MEN IN THE SEA by Peter Briggs


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The ocean's bottom is at least as interesting as the moon's backside,"" according to Athelstan Spilhaus, inventor of the bathythormograph, director of Philadelphia's Franklin Institute, and, with many other inventions and titled positions to his credit, representative of the multitalented personalities in this young science. Oceanographers (""essentially sailors who use big words""--Roger Revelle) have usually entered their profession from others, such as geology, ichthyology, medicine; these revealing career logs reflect the wholehearted and goodhumored enthusiasm of the profession as known by nine men and a sub--the Alvin, indispensable in the recovery of the H-bomb lost last year off the coast of Spain. Whether mapping the topography of the ocean floor, charting the paths of ocean currents, or looking for (and finding evidence of) legendary sea monsters, Briggs makes this scientific voyage fathomable and informative, frequently quoting characterizing letters or exchanges of conversation; nice photos, too.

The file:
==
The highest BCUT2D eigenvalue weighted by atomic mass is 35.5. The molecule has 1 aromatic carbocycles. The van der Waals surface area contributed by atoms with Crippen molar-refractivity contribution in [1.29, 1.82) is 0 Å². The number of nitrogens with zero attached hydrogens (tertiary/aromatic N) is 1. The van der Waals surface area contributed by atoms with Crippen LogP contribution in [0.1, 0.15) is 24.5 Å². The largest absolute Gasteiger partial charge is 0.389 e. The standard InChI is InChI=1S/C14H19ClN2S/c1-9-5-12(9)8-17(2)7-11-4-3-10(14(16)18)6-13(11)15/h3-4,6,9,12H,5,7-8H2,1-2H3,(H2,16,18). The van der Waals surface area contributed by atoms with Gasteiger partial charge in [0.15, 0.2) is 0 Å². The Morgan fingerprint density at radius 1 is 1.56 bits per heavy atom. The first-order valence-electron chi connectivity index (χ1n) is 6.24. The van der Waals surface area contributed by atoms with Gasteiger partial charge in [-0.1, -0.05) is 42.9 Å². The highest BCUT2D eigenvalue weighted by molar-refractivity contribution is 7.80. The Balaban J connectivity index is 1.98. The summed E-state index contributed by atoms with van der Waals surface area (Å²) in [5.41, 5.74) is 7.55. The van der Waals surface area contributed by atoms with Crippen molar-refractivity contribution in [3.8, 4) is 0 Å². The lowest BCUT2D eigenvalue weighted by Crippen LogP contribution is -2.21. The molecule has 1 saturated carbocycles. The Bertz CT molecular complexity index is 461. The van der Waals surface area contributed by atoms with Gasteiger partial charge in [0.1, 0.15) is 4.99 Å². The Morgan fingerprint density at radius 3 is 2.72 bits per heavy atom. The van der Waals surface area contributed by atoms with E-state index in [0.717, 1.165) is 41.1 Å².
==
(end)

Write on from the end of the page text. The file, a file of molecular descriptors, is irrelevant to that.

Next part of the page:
Pub Date: May 1st, 1968
Publisher: Simon & Schuster